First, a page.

It’s also a slow wait for P.K. to sign, for Gomez to go,¬†for owners and players to come to an agreement, for hockey to start, and for my holidays to begin in September. All this slowness in our world. Is¬†that good?

P.K. has almost two months to sign a new contract, so I suppose all’s well there.¬†At least it better be.¬†My holidays will come slowly (but¬†go quickly).¬†But as for Gomez, the owners and players agreeing, and hockey starting, it could be like waiting for turtles to cross the road.

Habs Bike: Trying To Be Nine Again (I Want A Time Machine)

I found this old 1959 Orilla bicycle licence on eBay recently and I knew I needed it. I needed it because I would’ve had one of these for my bike way back then, and who knows, maybe it’s mine! In 1959, there were about 15,000 people in Orillia. Maybe 5000 of these were kids, and maybe 1000 of them had bikes. Not everybody went by the rules and bought¬†a licence plate, which cost a dollar at the police station. But I did, and my bike was important because I had this massive paper route.

So I figure my odds of this being my old plate are about 1 in 500.

I also didn’t buy this plate just because it brings back memories. I bought it for my bike, a bike I bought as¬†a twisted piece of yellow¬†junk and spent over a year restoring and painting.¬†I’ve posted pictures of this before, but it wasn’t quite finished then.¬†It especially didn’t have my new licence plate on it.

And yes, this is Canada and that’s my palm tree. I have a bunch of them in my yard. They can grow here on the Sunshine Coast, north of Vancouver, and I think all of you should move here so you can have Canadian palm trees too and we can all watch the Habs together.


Did Red Fisher Ever Have Days Like This?

Today’s a day when time has run out.


I work for BC Ferries, and the weather’s been blistering hot. So therefore, it’s been busy. Really busy. And the days at work are long. Did I mention the days at work are long? And busy?


And my wife wants me to look at some paintings on the beach put up by local artists, before I go back to work, which is soon.


And then I go back to work and do it all again. It seems that every human being on the face of the earth¬†is travelling this weekend on the Sunshine Coast by way of BC Ferries. Except you, of course. You’re stuck in a room reading this right now.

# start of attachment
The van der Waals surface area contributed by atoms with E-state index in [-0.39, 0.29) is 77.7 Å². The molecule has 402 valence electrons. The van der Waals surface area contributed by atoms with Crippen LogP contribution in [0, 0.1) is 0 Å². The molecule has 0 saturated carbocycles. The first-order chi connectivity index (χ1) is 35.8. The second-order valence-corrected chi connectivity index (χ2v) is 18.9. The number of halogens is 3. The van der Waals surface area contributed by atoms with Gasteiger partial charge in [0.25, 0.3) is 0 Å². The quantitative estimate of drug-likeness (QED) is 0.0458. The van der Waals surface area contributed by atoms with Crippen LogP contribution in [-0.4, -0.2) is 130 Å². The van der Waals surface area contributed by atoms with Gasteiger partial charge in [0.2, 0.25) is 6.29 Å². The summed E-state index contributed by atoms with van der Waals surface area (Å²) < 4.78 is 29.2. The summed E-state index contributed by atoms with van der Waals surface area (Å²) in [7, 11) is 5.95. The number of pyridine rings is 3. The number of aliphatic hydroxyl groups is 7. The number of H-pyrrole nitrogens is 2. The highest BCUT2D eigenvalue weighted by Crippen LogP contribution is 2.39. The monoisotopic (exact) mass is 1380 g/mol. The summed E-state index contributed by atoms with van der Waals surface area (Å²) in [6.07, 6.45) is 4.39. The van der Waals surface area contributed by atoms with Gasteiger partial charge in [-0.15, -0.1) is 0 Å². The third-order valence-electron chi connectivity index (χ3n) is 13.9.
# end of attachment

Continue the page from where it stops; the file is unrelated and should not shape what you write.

NHL training camps are still a month away. A lovely woman named Carol Huynh from Hazelton, BC, which is way up in the northwest¬†of the province, won gold in wrestling. The Habs signed third round draft pick Yannick Weber.¬†I saw a bear a couple of weeks ago. Last year my wife saw a bear on our street, two doors down.¬†Schools sit quiet. There’s lots of plus-sixty year olds who drive Harleys. And my cat loves me.


So I have to go and look at paintings on the beach now, and then I have to go to work and help travellers travel.


It’s really hot.


Sorry about this.



The Tour Sailed Along Nicely Until Gaston Got Kicked Off The Ferry

The ferries are the only way to leave Powell River (except for small and expensive planes), and so I thought that for this part of the tour, I’d have Gaston take a ride to show you the ins and outs of ferry culture here on the west coast.

¬†I wasn’t able to go along, so I left strict instructions to Gaston to¬†(a) get some good pictures of ferry life, and (b) don’t embarrass me in any way, shape or form. Gaston told me to stop fretting and not be so silly, so I sent him on his way. It’s time I began to trust him, I told myself.

 The pictures were quite good, I thought.

¬† Here’s Gaston up top as traffic gets loaded on.

I thought that was good, and I was proud of the little bugger.


Gaston snuck¬†into the galley¬†for this photo of the ladies working hard. It’s been a long time since I felt this good about Gaston.

 And then it happened. Gaston started complaining that his meal should have been free seeing that he was an official photographer. He threw his lemon meringue pie around the cafeteria, noisily slurped his clam chowder without using a spoon, tried to pinch women as they walked by, and loudly, so all could hear, blamed me for the grizzly decapitation of LaBois.

 The ferry finally docked, and Gaston, with orders from the bridge, was unceremoniously given the boot.

¬†When I drove out and picked him up, all he said to me in the car was that he couldn’t help it, the girls gave him a woody.

I knew I shouldn’t have left it up to him. Never again.

Tour Gets Cut Short As Gaston Loses His Mind

So it’s come to this, and frankly, I’m not surprised. Gaston has always said there’d be a day of reckoning. He’s so full of it.

¬†Gaston is blaming me for the untimely and grizzly decapitation of LaBois. He says it was me, and only me, who cut off his uncle’s head with a chainsaw.

 Hey Gaston! Ever think about stand-up comedy?

¬†I was nowhere near LaBois at the unfortunate time. I was, uh, at the mall, yeah the mall, that’s it.

¬†If you go back a few pages to where there’s a photo of Gaston making a spectacle of himself by flinging himself upon his dead uncle, who, by the way, used to talk behind Gaston’s back, you will see that the deed was committed by someone with a chainsaw, and I don’t even own a chainsaw. My neighbour does, but I don’t.


¬†Anyway, Gaston says I should be put in prison and the key should be thrown away, but I pay no attention to him, or his picture, because I was at the mall. And I don’t own a chainsaw. And there’s no fingerprints on LeBois.

¬†So the tour is cut short today because of Gaston’s accusation.

And it’s too bad. There’s lots of Powell River to be seen.

Please disregard Gaston’s photo as he thinks he’s funny and my being accused of chainsaw decapitation is no laughing matter. Disregard the photo.

You can find the full tour simply by clicking “Tour of Powell River’ over in ‘categories’. Trust me, Gaston’s sort of normal in most of them.